Wanting to play music is in my blood. My dad was a musician who played nothing but Cajun, country, and bluegrass. He was an accomplished performer—not recording-wise, not famous-wise, but he could play. When I was young, I would sit in with him on an old guitar, banging with him, trying to learn how to play. He didn’t teach me; he just played, and when I hit a chord that sounded like his, I’d keep going. I had fun with it.
I started playing the guitar when I was five years old. I was ten when I started playing the fiddle. I picked that up on my own too. In Orange, where I grew up, my dad played at different house parties on the weekends, to release tension from work. He worked for the Southern Pacific Railroad for about 25 years. Orange was a very small town, and everybody knew everybody. Me and the white kids used to get together with all the other musicians and play. My family invited everybody over to our house. My mom would move all the furniture out of the living room, and that’s where we’d dance all night. She would cook, and there’d be a lot of music. When the kids got sleepy, we’d just go to sleep on the floor. We were all just like brothers. It was great in those days.
I taught myself how to play other instruments: the harmonica, the drums, the viola. I wanted to play them all, but I wanted to learn one as much as I could and then go to the next one. I keep going back to the guitar because that’s where I started. And I can’t drop it because the world wouldn’t let me do it. I love my guitar, you know.
I met Count Basie in Orange. He was playing a big party at the time, on Second Street, at the same place that I met [rhythm and blues saxophonist] Louis Jordan. I was about thirteen, and I wasn’t old enough to get in, so I sat at the back doors and watched him play. And I thought he had the greatest big band in the world. That’s why I love horns today, because of Count Basie. His horn arrangements were a big influence. When I recorded my first album, it was with Maxwell Davis and a big orchestra. Twelve horns. When I play in New York or overseas, I still have a twelve-horn section. I imitate the sounds of a horn when I play my guitar; I even play horn parts on my fiddle. That’s just the way I do it.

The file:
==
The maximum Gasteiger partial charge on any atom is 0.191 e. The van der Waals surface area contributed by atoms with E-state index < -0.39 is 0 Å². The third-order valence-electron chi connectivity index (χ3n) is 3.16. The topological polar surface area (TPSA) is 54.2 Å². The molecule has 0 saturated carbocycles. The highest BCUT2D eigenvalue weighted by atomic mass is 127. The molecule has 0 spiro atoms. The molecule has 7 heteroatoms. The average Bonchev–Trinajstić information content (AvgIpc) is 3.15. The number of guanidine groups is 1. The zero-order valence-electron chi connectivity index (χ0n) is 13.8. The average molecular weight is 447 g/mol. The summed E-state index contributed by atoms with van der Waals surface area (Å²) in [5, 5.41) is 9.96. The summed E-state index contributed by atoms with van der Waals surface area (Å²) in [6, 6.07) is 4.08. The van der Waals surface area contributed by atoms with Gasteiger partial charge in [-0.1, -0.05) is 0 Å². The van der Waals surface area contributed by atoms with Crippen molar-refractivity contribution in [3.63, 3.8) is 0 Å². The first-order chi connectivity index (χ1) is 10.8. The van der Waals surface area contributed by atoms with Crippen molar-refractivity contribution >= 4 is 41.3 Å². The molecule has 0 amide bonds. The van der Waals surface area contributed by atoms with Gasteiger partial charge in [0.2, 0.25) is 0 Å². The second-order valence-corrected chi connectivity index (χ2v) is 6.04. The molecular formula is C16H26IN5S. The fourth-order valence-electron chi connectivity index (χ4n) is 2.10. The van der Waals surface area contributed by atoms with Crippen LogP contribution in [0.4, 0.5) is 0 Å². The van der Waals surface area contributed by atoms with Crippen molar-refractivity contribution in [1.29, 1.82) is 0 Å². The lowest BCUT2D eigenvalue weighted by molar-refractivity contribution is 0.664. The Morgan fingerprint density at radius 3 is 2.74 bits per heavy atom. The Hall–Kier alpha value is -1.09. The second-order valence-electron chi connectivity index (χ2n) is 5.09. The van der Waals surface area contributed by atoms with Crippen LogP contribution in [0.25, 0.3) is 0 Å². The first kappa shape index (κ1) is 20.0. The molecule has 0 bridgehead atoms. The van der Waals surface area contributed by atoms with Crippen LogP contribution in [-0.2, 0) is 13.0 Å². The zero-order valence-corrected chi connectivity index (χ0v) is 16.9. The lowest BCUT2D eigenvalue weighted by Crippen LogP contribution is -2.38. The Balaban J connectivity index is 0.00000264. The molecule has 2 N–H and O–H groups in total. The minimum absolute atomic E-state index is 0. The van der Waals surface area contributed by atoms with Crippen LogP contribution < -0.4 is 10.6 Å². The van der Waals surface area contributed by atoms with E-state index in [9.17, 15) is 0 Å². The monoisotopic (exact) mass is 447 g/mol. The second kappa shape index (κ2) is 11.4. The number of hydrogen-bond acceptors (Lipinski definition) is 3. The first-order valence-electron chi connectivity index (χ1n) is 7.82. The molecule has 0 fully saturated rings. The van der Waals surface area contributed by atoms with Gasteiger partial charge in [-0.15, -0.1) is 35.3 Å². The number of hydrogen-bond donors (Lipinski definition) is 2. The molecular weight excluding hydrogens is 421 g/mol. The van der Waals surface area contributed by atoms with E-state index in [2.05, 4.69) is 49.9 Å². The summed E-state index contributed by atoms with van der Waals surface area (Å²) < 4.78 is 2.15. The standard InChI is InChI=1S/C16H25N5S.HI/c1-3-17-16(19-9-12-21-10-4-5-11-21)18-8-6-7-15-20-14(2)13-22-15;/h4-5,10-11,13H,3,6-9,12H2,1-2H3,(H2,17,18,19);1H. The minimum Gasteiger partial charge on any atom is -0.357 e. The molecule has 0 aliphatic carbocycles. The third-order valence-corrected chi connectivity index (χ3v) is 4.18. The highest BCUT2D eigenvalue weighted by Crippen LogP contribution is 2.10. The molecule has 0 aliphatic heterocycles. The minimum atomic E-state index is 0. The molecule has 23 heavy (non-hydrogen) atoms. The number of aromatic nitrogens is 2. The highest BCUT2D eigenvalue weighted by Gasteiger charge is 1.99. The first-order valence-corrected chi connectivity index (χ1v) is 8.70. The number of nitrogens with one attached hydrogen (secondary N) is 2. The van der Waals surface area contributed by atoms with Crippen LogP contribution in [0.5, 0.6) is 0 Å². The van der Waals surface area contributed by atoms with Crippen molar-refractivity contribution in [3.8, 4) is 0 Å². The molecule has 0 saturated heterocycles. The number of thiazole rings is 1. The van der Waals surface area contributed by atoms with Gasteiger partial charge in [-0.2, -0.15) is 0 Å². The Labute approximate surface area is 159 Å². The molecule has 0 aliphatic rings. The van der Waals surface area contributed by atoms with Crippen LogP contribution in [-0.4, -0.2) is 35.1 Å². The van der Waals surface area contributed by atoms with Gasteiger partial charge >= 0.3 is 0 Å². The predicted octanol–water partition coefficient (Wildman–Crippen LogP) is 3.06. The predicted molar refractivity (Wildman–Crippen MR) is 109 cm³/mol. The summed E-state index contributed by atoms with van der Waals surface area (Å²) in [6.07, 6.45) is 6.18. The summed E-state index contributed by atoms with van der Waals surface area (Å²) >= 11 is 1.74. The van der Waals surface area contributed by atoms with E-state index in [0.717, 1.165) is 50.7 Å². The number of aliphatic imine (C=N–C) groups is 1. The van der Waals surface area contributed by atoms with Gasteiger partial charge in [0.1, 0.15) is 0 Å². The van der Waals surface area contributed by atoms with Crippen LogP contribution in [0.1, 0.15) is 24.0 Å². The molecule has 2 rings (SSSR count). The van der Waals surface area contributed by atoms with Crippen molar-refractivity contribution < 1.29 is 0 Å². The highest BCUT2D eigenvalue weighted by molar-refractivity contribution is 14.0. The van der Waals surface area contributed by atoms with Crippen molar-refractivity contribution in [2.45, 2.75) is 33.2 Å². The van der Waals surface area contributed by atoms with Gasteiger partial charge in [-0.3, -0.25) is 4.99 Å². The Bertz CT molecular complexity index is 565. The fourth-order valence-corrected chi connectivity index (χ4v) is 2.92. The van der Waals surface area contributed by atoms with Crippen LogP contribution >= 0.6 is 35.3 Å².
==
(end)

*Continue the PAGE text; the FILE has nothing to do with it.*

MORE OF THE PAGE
When I was around fourteen I left Orange to tour with a road show called the Brownskin Models. After that, I went into the service, then moved to San Antonio, where I lived for eight years. I was a drummer there at Don Albert’s Keyhole and a guitar player at the Eastwood Country Club. But my first big break as a musician came in 1947, in Houston, at the Bronze Peacock club. That was my debut. T-Bone Walker was playing one night, and he got sick and dropped his guitar. I was in the crowd, and I went up on the bandstand and picked it up. I didn’t know what I was going to do—no one knew I played guitar; they knew me as a drummer—and so I started a boogie-woogie called “Gatemouth Boogie.” See, I’m the one who introduced boogie-woogie on the guitar in this country. It was a big hit.
Music—good music—is the best thing on earth. I never play the same thing the same way twice. I create it in my mind as I go. That’s why it’s hard for a musician to follow what I’m doing, because what you think I’m going to play, I won’t.
People like my music all over the world. I used to be a goodwill ambassador for America, and in 1979 I went to Russia. It was all Communist at that time, but they treated me awful nice; I can’t say nothing wrong. My baby daughter was there with me, and she was six weeks old. Today she’s 24. She is a great vocalist; she was on my last album. She won’t do it professionally, though; she quit when she was 13. I’m glad, because the music field is hard for females. I’ve seen it all these years. It’s a cold-blooded field.
I’ve gone up against many walls; a lot of people thought I would never make it. But I proved to them I could. I enjoy and appreciate what my father set up for me in life. Playing was my destiny.
Clarence “Gatemouth” Brown, who turns eighty this month, is up for his thirteenth W. C. Handy Award as instrumentalist of the year, to be announced on April 29. He lives in Slidell, Louisiana.